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Validation of laser-guided variable-rate sprayer for managing insects in ornamental nurseries

Heping Zhu, Robin Rosetta, Michael E. Reding, Randall H. Zondag, Christopher M. Ranger, Amy Fulcher, Richard C. Derksen, H. Erdal Ozkan, Charles R. Krause, Luis Canas
Transactions of the ASABE 2017 v.60 no.2 pp. 337-345
Aphis spiraecola, Caliroa cerasi, Dasineura, Gleditsia triacanthos, Malus, Prunus avium, air-assisted sprayers, application rate, business enterprises, canopy, cherries, commercial horticulture, economic feasibility, equipment performance, insect control, lasers, leaves, nursery crops, ornamental plants, pesticides, profitability, sawflies, spray volume, trees, Ohio, Oregon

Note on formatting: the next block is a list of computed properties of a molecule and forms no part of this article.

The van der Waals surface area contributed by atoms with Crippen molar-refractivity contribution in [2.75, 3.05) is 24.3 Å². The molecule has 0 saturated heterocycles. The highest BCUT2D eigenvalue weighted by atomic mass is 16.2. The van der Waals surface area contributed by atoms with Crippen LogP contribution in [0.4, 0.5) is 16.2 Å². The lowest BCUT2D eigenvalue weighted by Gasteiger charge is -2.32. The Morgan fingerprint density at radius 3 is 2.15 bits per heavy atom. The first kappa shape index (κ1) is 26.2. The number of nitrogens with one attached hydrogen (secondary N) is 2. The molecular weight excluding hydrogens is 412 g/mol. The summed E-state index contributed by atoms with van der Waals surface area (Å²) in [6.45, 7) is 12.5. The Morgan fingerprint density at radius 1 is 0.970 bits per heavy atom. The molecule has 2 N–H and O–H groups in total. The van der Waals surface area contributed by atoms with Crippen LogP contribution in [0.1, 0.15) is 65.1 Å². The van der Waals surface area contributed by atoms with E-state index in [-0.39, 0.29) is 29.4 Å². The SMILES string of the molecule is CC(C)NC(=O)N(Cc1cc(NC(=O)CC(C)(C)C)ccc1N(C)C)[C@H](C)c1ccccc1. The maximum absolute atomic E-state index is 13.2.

Conducting on-farm evaluations of pest control and economic feasibility is a necessary procedure to assure successful adoption of new spray technologies by commercial horticulture enterprises. A newly developed laser-guided air-assisted variable-rate sprayer was tested for control of spirea aphids (Aphis spiraecola), pod gall midges (Dasineura gleditchiae), and pear sawflies (Caliroa cerasi) on crabapple (Malus species), ‘Sunburst’ honey locust (Gleditsia triacanthos inermis) and ‘Mazzard’ cherry (Prunus avium) trees, respectively in three commercial nurseries in Ohio and Oregon. Efficacy of pest control treatments applied by the laser-guided sprayer was compared with those from two conventional air-assisted tower sprayers and an axial-fan radial air-blast sprayer. During the tests, the spray volume discharged from the laser-guided sprayer was adjusted automatically based on the plant presence, canopy structure and foliage density. The application rates for the conventional sprayers were determined to comply with best pest management practices. Compared to conventional sprayers with comparable and effective insect control, the laser-guided sprayer reduced spray volume by 60% and 36% to control aphids in nursery #1 and nursery #2, respectively. Similarly, in nursery #3 the laser-guided sprayer used 77.6% and 29.7% less spray volume and chemicals to control pod gall midges and sawflies, respectively. Thus, the new variable-rate spray system reduced pesticide use, increased pesticide spray application efficiency, and improved profitability, thereby offering an economically and environmentally responsible approach to controlling pests.